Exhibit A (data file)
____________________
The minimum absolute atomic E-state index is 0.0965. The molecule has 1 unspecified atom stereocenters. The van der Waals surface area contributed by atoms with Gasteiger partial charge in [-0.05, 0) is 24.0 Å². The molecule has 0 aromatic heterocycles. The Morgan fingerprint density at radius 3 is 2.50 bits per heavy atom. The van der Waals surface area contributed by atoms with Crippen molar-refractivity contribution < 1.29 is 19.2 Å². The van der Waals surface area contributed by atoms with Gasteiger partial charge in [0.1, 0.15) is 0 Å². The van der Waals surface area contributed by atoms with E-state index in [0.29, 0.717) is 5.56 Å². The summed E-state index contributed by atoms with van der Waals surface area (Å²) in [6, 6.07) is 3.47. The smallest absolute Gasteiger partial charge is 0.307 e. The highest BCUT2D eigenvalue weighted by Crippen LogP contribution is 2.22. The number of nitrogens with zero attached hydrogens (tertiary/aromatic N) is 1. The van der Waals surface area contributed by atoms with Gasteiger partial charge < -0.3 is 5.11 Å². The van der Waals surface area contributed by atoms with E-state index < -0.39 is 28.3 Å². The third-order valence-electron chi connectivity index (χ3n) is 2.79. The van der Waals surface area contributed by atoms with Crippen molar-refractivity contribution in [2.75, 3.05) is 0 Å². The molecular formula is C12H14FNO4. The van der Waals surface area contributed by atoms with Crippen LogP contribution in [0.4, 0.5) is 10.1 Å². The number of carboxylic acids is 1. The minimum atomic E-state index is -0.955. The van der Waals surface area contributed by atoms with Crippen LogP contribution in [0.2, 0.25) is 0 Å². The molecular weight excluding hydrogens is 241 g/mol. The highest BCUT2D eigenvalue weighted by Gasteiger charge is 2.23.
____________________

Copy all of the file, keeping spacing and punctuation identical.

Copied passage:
The minimum absolute atomic E-state index is 0.0965. The molecule has 1 unspecified atom stereocenters. The van der Waals surface area contributed by atoms with Gasteiger partial charge in [-0.05, 0) is 24.0 Å². The molecule has 0 aromatic heterocycles. The Morgan fingerprint density at radius 3 is 2.50 bits per heavy atom. The van der Waals surface area contributed by atoms with Crippen molar-refractivity contribution < 1.29 is 19.2 Å². The van der Waals surface area contributed by atoms with Gasteiger partial charge in [0.1, 0.15) is 0 Å². The van der Waals surface area contributed by atoms with E-state index in [0.29, 0.717) is 5.56 Å². The summed E-state index contributed by atoms with van der Waals surface area (Å²) in [6, 6.07) is 3.47. The smallest absolute Gasteiger partial charge is 0.307 e. The highest BCUT2D eigenvalue weighted by Crippen LogP contribution is 2.22. The number of nitrogens with zero attached hydrogens (tertiary/aromatic N) is 1. The van der Waals surface area contributed by atoms with Gasteiger partial charge < -0.3 is 5.11 Å². The van der Waals surface area contributed by atoms with E-state index < -0.39 is 28.3 Å². The third-order valence-electron chi connectivity index (χ3n) is 2.79. The van der Waals surface area contributed by atoms with Crippen molar-refractivity contribution in [2.75, 3.05) is 0 Å². The molecular formula is C12H14FNO4. The van der Waals surface area contributed by atoms with Crippen LogP contribution in [0.4, 0.5) is 10.1 Å². The number of carboxylic acids is 1. The minimum atomic E-state index is -0.955. The van der Waals surface area contributed by atoms with Crippen LogP contribution in [0.2, 0.25) is 0 Å². The molecular weight excluding hydrogens is 241 g/mol. The highest BCUT2D eigenvalue weighted by Gasteiger charge is 2.23.